For more than 11 seasons, Shark Tank has engaged television audiences by pulling back the curtain on how small entrepreneurs might get funded. In the show, small business owners have opportunities to make compelling “elevator pitches”—that is, brief presentations of their ideas that highlight what makes those ideas of potential interest—to a panel of expert investors. These investors all have long-running experience investing in various companies, and in the show, they decide at the moment whether to offer investment of some of their own money in the novel ideas.
For entrepreneurs that earn the opportunity to be on the show, the potential is huge. Not only do they have a chance to receive substantial and often critically important funding, but they might reach a massive, nationwide audience of viewers, meaning that their target market immediately and automatically increases. But to attain these positive outcomes, they have to sell their ideas to at least three different audiences, each of which demands unique approaches.
First, they have to get accepted onto the show. An estimated 40,000 people apply each year; just 158 are selected. Thus, even though the online application can be completed relatively quickly, convincing the show’s producers to accept them requires far more effort. Entrepreneurs need to sell themselves and their products through a video and text descriptions. Because they cannot interact in person, they need to rely on strong video technology skills and be able to present themselves appealingly. One successful applicant noted that in the first several versions of his video, he and his partner came off wooden and awkward. Once they took a break to grab some pizza and wine though, they filmed an exciting, entertaining video in which he acted like a human jack-in-the-box.
Second, they have to appeal to the sharks. This highly skeptical audience comes in to the presentation ready to poke holes in the business plan—not only because they are putting their own money at stake, but also because it makes for good television if they issue tough challenges. The show does not allow do-overs if contestants make a mistake either. Thus the applicants must be totally and completely prepared, with detailed company information on hand. Before going onto the set, they should have carefully identified any possible concerns that these buyers might have, so that they can address them confidently and accurately.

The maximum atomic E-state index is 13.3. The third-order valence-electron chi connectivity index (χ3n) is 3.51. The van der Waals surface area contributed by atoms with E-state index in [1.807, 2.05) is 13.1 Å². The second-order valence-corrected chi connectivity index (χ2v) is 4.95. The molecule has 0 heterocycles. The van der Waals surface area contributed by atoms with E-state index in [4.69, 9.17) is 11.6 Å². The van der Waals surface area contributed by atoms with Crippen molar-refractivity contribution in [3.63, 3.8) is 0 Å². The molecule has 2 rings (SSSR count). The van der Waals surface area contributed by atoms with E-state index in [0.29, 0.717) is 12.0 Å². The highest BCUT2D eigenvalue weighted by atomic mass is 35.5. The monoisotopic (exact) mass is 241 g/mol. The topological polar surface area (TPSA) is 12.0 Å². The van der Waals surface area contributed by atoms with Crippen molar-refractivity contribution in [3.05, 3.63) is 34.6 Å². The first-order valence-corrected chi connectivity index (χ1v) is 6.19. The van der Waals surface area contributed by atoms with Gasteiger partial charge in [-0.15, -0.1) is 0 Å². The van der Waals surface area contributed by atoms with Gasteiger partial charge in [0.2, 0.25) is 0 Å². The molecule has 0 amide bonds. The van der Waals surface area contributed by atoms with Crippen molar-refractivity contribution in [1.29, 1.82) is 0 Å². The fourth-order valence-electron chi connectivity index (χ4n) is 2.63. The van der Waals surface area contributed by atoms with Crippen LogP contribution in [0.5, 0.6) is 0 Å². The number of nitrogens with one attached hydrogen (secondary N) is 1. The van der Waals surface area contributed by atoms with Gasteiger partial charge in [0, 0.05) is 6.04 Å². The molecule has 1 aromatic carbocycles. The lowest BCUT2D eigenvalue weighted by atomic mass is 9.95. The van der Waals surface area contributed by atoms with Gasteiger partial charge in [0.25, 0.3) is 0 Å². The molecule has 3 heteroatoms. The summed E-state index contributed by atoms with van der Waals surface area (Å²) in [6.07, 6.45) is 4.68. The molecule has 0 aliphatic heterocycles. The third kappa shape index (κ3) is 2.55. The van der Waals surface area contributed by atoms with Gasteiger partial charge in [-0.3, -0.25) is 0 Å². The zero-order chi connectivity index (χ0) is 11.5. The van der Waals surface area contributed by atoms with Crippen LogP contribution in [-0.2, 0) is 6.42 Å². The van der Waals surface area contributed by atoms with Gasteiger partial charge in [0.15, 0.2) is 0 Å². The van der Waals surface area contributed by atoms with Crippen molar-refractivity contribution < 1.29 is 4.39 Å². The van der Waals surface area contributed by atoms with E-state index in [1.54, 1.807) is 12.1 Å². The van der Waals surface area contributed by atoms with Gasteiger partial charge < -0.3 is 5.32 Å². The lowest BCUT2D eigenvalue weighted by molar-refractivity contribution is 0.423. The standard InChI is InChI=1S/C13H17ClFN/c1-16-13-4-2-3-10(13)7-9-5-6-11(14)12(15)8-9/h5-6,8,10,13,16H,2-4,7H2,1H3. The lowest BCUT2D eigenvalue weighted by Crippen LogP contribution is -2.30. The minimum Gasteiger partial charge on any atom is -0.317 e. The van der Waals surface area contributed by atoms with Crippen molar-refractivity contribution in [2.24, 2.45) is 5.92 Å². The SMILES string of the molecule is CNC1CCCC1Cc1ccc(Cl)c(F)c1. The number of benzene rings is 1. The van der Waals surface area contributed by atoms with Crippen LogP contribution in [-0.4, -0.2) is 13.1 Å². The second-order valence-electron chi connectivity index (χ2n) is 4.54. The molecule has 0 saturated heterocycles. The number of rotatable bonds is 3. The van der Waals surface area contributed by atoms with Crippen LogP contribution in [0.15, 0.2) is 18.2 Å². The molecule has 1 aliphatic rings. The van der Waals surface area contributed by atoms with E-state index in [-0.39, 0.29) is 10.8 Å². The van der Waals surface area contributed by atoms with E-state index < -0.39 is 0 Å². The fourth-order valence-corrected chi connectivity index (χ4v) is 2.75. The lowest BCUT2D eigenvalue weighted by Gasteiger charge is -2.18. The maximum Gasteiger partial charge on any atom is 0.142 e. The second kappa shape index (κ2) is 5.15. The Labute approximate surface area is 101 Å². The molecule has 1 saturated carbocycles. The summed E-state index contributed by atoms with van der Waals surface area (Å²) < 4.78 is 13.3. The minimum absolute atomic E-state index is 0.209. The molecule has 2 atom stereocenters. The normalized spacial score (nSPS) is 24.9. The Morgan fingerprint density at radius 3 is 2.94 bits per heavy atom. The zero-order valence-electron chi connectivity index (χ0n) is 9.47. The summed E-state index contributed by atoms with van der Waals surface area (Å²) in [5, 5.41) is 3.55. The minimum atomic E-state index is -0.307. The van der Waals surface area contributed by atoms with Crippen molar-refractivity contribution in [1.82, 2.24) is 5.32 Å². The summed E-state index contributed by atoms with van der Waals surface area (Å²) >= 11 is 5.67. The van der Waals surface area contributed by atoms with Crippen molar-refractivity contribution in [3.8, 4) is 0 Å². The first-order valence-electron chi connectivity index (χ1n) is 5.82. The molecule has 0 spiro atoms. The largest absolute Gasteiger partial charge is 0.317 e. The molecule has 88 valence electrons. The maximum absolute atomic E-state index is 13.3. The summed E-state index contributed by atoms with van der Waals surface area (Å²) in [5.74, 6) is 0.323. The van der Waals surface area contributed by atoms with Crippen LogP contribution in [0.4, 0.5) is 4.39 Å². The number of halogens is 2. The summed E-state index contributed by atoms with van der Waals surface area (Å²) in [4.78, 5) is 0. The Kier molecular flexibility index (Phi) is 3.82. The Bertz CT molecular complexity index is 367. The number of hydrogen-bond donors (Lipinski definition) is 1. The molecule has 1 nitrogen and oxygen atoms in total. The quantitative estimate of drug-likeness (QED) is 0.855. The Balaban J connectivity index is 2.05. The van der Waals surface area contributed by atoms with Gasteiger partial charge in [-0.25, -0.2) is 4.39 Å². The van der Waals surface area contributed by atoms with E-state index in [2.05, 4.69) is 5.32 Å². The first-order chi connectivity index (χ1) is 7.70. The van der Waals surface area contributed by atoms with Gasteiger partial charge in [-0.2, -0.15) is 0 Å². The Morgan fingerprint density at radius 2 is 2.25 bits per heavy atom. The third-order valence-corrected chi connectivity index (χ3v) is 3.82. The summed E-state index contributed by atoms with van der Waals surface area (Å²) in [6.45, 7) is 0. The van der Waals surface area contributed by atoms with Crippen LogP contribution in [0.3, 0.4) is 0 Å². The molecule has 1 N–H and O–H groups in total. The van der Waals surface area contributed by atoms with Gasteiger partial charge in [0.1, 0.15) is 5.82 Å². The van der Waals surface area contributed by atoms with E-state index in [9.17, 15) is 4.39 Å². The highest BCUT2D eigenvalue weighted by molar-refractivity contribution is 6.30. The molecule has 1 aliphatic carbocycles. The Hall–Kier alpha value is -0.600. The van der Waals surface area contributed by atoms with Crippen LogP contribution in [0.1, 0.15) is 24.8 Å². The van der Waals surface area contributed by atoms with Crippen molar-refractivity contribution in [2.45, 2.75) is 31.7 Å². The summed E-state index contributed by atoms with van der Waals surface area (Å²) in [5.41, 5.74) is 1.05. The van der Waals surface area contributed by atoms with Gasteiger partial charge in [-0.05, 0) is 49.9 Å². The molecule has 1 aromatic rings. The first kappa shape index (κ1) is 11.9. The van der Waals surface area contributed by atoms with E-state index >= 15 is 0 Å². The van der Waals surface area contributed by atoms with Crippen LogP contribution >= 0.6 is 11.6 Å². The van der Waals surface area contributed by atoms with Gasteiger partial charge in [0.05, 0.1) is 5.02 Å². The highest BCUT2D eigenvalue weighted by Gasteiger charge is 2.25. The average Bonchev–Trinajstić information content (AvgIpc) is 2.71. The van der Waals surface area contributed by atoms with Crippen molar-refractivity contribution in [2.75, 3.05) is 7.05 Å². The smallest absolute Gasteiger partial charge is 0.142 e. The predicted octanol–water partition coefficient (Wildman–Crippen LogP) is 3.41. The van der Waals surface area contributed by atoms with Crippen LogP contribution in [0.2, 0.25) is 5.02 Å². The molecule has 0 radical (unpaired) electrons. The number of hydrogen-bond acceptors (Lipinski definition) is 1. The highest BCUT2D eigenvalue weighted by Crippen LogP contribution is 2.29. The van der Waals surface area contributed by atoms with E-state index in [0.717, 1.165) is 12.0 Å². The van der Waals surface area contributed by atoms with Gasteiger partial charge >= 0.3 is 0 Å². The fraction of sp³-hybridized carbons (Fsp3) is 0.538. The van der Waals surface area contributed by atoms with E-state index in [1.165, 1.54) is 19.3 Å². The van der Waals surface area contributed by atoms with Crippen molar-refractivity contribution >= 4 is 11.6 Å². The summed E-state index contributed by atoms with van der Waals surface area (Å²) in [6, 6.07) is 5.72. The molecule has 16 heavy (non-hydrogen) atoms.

Third, though receiving the funding is clearly helpful, even entrepreneurs that do not convince a shark might benefit from the increased exposure the show grants their products. Therefore, they must be prepared to serve customers who watch and are ready to buy, by having a well-designed website already available and operational and ensuring they have sufficient production capabilities to meet the new demand. With these resources in place, they can complete the sale to their end customers.
For all three audiences though, the key is a well-told story. If an entrepreneur can engage them with a totally clever product, supported by a heart-felt origin story and accounts of the adversity he or she has sought to overcome to achieve dreams of greatness by bringing a product to market, the opportunities for success in conventional markets will be that much greater.
Source: Hayden Field, “A ‘Shark Tank’ Alumnus Reveals How to Use Psychology to ‘Sell’ Customers and Investors on Your Company,” Entrepreneur, February 4, 2020; Gary Levin, “‘Shark Tank’: All Your Burning Questions, Answered,” USA Today, January 4, 2019.